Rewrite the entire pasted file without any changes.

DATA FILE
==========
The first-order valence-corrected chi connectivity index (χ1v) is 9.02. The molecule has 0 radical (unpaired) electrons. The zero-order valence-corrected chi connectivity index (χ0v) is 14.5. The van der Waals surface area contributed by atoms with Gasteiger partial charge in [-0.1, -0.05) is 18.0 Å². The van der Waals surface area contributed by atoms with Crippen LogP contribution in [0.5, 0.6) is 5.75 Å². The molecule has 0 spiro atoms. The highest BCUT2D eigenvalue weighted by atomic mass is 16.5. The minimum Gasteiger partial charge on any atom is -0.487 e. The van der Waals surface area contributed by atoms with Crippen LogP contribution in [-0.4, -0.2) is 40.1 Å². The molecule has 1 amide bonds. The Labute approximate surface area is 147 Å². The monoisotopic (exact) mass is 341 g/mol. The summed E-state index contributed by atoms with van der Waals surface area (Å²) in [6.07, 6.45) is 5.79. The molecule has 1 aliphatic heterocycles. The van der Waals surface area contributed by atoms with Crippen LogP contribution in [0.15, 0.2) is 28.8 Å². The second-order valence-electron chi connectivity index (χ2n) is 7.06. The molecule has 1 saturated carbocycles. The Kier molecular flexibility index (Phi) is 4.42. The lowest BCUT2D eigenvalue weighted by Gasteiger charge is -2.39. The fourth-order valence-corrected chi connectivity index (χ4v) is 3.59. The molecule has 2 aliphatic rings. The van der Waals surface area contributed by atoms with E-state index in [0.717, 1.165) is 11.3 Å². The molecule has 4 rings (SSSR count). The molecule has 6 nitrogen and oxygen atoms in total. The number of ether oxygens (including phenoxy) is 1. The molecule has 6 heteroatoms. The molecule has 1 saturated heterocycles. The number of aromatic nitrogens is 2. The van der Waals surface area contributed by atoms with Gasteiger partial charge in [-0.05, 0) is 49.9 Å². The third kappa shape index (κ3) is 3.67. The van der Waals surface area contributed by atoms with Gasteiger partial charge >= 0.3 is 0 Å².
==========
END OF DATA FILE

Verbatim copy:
The first-order valence-corrected chi connectivity index (χ1v) is 9.02. The molecule has 0 radical (unpaired) electrons. The zero-order valence-corrected chi connectivity index (χ0v) is 14.5. The van der Waals surface area contributed by atoms with Gasteiger partial charge in [-0.1, -0.05) is 18.0 Å². The van der Waals surface area contributed by atoms with Crippen LogP contribution in [0.5, 0.6) is 5.75 Å². The molecule has 0 spiro atoms. The highest BCUT2D eigenvalue weighted by atomic mass is 16.5. The minimum Gasteiger partial charge on any atom is -0.487 e. The van der Waals surface area contributed by atoms with Crippen LogP contribution in [-0.4, -0.2) is 40.1 Å². The molecule has 1 amide bonds. The Labute approximate surface area is 147 Å². The monoisotopic (exact) mass is 341 g/mol. The summed E-state index contributed by atoms with van der Waals surface area (Å²) in [6.07, 6.45) is 5.79. The molecule has 1 aliphatic heterocycles. The van der Waals surface area contributed by atoms with Crippen LogP contribution in [0.15, 0.2) is 28.8 Å². The second-order valence-electron chi connectivity index (χ2n) is 7.06. The molecule has 1 saturated carbocycles. The Kier molecular flexibility index (Phi) is 4.42. The lowest BCUT2D eigenvalue weighted by Gasteiger charge is -2.39. The fourth-order valence-corrected chi connectivity index (χ4v) is 3.59. The molecule has 2 aliphatic rings. The van der Waals surface area contributed by atoms with E-state index in [0.717, 1.165) is 11.3 Å². The molecule has 4 rings (SSSR count). The molecule has 6 nitrogen and oxygen atoms in total. The number of ether oxygens (including phenoxy) is 1. The molecule has 6 heteroatoms. The molecule has 1 saturated heterocycles. The number of aromatic nitrogens is 2. The van der Waals surface area contributed by atoms with Gasteiger partial charge in [-0.05, 0) is 49.9 Å². The third kappa shape index (κ3) is 3.67. The van der Waals surface area contributed by atoms with Gasteiger partial charge >= 0.3 is 0 Å².